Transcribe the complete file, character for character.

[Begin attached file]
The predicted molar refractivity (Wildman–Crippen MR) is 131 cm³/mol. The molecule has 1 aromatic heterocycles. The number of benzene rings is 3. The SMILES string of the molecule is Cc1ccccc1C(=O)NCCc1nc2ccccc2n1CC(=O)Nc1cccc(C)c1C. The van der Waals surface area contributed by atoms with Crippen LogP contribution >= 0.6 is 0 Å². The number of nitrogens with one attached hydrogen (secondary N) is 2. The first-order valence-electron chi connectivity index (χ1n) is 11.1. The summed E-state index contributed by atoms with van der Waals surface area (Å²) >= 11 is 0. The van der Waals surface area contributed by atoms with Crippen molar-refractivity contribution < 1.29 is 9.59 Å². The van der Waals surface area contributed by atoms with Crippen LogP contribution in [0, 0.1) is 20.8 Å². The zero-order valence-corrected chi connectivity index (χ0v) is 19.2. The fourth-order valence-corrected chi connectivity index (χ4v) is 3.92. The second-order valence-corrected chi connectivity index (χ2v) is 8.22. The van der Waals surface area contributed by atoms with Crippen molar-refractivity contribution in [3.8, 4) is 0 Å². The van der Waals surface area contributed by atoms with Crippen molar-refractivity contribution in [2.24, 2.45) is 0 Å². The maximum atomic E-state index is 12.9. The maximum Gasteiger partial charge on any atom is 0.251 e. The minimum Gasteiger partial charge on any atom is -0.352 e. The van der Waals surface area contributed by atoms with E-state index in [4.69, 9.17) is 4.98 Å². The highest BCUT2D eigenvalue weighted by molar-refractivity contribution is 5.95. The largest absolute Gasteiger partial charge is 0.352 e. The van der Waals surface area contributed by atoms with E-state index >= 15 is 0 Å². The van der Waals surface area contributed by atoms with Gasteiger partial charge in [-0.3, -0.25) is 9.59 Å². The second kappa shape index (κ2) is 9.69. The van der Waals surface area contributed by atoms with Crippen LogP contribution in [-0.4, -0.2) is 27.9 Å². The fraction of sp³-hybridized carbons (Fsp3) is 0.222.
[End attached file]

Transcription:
The predicted molar refractivity (Wildman–Crippen MR) is 131 cm³/mol. The molecule has 1 aromatic heterocycles. The number of benzene rings is 3. The SMILES string of the molecule is Cc1ccccc1C(=O)NCCc1nc2ccccc2n1CC(=O)Nc1cccc(C)c1C. The van der Waals surface area contributed by atoms with Crippen LogP contribution >= 0.6 is 0 Å². The number of nitrogens with one attached hydrogen (secondary N) is 2. The first-order valence-electron chi connectivity index (χ1n) is 11.1. The summed E-state index contributed by atoms with van der Waals surface area (Å²) >= 11 is 0. The van der Waals surface area contributed by atoms with Crippen molar-refractivity contribution < 1.29 is 9.59 Å². The van der Waals surface area contributed by atoms with Crippen LogP contribution in [0, 0.1) is 20.8 Å². The zero-order valence-corrected chi connectivity index (χ0v) is 19.2. The fourth-order valence-corrected chi connectivity index (χ4v) is 3.92. The second-order valence-corrected chi connectivity index (χ2v) is 8.22. The van der Waals surface area contributed by atoms with Crippen molar-refractivity contribution in [3.8, 4) is 0 Å². The van der Waals surface area contributed by atoms with Crippen molar-refractivity contribution in [2.24, 2.45) is 0 Å². The maximum atomic E-state index is 12.9. The maximum Gasteiger partial charge on any atom is 0.251 e. The minimum Gasteiger partial charge on any atom is -0.352 e. The van der Waals surface area contributed by atoms with E-state index in [4.69, 9.17) is 4.98 Å². The highest BCUT2D eigenvalue weighted by molar-refractivity contribution is 5.95. The largest absolute Gasteiger partial charge is 0.352 e. The van der Waals surface area contributed by atoms with E-state index >= 15 is 0 Å². The van der Waals surface area contributed by atoms with Gasteiger partial charge in [-0.3, -0.25) is 9.59 Å². The second kappa shape index (κ2) is 9.69. The van der Waals surface area contributed by atoms with Crippen LogP contribution in [-0.4, -0.2) is 27.9 Å². The fraction of sp³-hybridized carbons (Fsp3) is 0.222.